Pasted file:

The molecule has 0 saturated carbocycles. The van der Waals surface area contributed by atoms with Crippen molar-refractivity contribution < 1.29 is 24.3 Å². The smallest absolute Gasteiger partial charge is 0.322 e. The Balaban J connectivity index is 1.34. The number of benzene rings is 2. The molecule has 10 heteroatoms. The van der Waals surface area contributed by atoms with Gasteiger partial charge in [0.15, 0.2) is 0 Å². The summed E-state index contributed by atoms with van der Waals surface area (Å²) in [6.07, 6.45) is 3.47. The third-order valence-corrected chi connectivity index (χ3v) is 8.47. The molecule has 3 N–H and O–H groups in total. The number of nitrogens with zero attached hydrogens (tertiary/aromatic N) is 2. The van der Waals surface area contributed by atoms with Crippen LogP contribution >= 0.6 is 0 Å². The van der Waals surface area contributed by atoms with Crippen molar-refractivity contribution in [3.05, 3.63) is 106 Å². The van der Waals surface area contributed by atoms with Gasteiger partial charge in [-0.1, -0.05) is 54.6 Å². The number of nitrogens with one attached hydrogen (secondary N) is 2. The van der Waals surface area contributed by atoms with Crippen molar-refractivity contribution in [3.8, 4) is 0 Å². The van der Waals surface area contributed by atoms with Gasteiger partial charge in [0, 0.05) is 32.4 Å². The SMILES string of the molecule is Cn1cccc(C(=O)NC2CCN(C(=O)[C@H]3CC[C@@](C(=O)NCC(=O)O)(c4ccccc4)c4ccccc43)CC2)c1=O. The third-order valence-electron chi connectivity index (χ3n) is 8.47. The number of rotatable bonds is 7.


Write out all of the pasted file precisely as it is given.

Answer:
The molecule has 0 saturated carbocycles. The van der Waals surface area contributed by atoms with Crippen molar-refractivity contribution < 1.29 is 24.3 Å². The smallest absolute Gasteiger partial charge is 0.322 e. The Balaban J connectivity index is 1.34. The number of benzene rings is 2. The molecule has 10 heteroatoms. The van der Waals surface area contributed by atoms with Gasteiger partial charge in [0.15, 0.2) is 0 Å². The summed E-state index contributed by atoms with van der Waals surface area (Å²) in [6.07, 6.45) is 3.47. The third-order valence-corrected chi connectivity index (χ3v) is 8.47. The molecule has 3 N–H and O–H groups in total. The number of nitrogens with zero attached hydrogens (tertiary/aromatic N) is 2. The van der Waals surface area contributed by atoms with Crippen LogP contribution >= 0.6 is 0 Å². The van der Waals surface area contributed by atoms with Crippen molar-refractivity contribution in [3.05, 3.63) is 106 Å². The van der Waals surface area contributed by atoms with Gasteiger partial charge in [-0.1, -0.05) is 54.6 Å². The number of nitrogens with one attached hydrogen (secondary N) is 2. The van der Waals surface area contributed by atoms with Crippen molar-refractivity contribution in [3.8, 4) is 0 Å². The van der Waals surface area contributed by atoms with Gasteiger partial charge in [0, 0.05) is 32.4 Å². The SMILES string of the molecule is Cn1cccc(C(=O)NC2CCN(C(=O)[C@H]3CC[C@@](C(=O)NCC(=O)O)(c4ccccc4)c4ccccc43)CC2)c1=O. The third-order valence-electron chi connectivity index (χ3n) is 8.47. The number of rotatable bonds is 7.